While there are many potential benefits of tuition assistance programs (or TAPs), the challenge for business leaders is to manage investments in employee education in a way that maximizes returns–both for the employer and the employee. Not only does a TAP need to encourage the development of specific skills in your workforce, it also needs to empower employees to pursue their educational goals.
For companies who want to launch a new TAP—or revamp an existing one—it’s hard to know where to begin. To that end, I connected with John Zappa, CEO of EdLink to identify a few key steps to get you started.
1. Identify Goals, Support with Investments
Work with your senior management team to set quantifiable, measurable goals. Address the question of cost early on, using your goals as a guiding compass. The more critical a goal, the larger your investment in a TAP. Alternatively, you can follow industry standards for less-than-critical goals.
You might consider breaking qualifying coursework into groups. Here is an example:
2. Establish Guidelines, Communicate Expectations and Opportunities
Clear guidelines and qualifications will help to ensure a TAP supports your business goals. As such, they Continue reading →
Guest Blogger: Sharon Mulgrew, http://sharonmulgrew.com/plays-well-with-others/
“Computer skills are expected on a resume; they are no longer a bonus; they are now considered necessary basic skills. However the skill of the future, the most sought after skill now, is the ability to work in a team, to work collaboratively, to play well others.” (Kate Austin, Director of Simulation and Digital Entertainment Program at UB, 2006)
We sit through boring, frustrating or ‘resultless’ work meetings every day.
We think that nothing can be done. Yet there are actions that group members can take to make their meetings and collaborative work more focused, more fun, and more effective: There is a rhyme and reason to effective work groups, and the more members know and practice the behaviors that actually help any group perform, the better the experience is for all members. Continue reading →
Last week, when I attended and presented at the Virtual Edge Summit in San Diego, I realized once again what odd and valuable experiences conferences are: People come from far away, sometimes at considerable expense, to meet and greet others as they rush from presentation to presentation. During this intense experience, they sample a smorgasbord of knowledge and information. Those topics that are most relevant to their present needs will likely stick with them. Less relevant information may be stored in their memories (and/or folders) as interesting tidbits, headlines, and key words that will enable retrieval and exploration later, when needed.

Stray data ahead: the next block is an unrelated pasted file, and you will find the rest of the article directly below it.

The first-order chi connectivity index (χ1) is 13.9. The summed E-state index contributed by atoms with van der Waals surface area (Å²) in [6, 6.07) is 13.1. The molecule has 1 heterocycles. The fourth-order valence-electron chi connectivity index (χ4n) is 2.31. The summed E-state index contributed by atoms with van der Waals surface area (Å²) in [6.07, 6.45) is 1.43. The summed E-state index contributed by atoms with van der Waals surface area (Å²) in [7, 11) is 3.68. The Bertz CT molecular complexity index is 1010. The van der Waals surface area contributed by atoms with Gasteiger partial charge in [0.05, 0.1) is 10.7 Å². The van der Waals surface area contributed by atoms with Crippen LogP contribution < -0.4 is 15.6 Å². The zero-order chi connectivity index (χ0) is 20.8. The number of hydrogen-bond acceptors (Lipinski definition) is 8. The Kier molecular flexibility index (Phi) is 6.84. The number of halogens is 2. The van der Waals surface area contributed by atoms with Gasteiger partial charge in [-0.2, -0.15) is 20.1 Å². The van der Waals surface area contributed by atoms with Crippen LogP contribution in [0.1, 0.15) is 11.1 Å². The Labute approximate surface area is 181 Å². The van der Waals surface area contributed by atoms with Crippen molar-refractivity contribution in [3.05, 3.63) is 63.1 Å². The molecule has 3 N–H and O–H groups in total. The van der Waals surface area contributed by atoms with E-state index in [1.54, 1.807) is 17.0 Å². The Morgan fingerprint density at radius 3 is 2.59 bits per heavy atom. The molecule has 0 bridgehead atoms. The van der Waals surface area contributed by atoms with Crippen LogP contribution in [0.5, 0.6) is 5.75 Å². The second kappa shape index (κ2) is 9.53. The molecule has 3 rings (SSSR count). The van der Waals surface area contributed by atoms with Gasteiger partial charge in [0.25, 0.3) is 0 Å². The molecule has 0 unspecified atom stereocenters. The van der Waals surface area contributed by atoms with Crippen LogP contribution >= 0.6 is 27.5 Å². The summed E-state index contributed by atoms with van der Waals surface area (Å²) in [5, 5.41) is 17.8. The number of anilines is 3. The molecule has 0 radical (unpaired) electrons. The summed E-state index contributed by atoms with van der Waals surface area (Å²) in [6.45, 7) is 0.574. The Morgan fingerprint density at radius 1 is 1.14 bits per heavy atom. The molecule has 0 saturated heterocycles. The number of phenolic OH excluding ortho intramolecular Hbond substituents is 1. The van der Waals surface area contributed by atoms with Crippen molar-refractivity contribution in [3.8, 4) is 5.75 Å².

This process works for conferences. The short- and long-term value is proven each year as people put responsibilities on hold and head off to the airport to attend this or that annual meeting. Certainly, I learned many new and important things at VES, met new people, and encountered a few I knew from other events. But this year, the conference experience offered one additional insight: As I was leaving, I came to a realization that the way conference presentations are designed is a close match to the way many webinars are structured. And though it works for conferences, it’s usually a very unsuccessful format for virtual presentations. Continue reading →
As we transition from 2011 to 2012, we lay the groundwork that will help us realize our goals and triumph in our challenges during the new year. Continuous improvement—learning from past experiences while scouting for new possibilities—gives us a solid stance from which to proceed. And with the fast pace of technological change, new opportunities for continuous improvement arise in varied and unexpected ways. But resistance from within our organizations can be one the biggest barriers we face in our efforts to make use of these opportunities.
Those whose work will benefit directly from the implementation of a new technology, a change to a process, or the introduction of new practices generally recognize the value of a proposed change quickly. But the value of the change may not be obvious to organization members whose work and responsibilities are not directly impacted by the change sought, and they may resist, impede, and even prevent the introduction of new ways of doing things.
One important way to gain the support and buy-in of people from all areas of an organization Continue reading →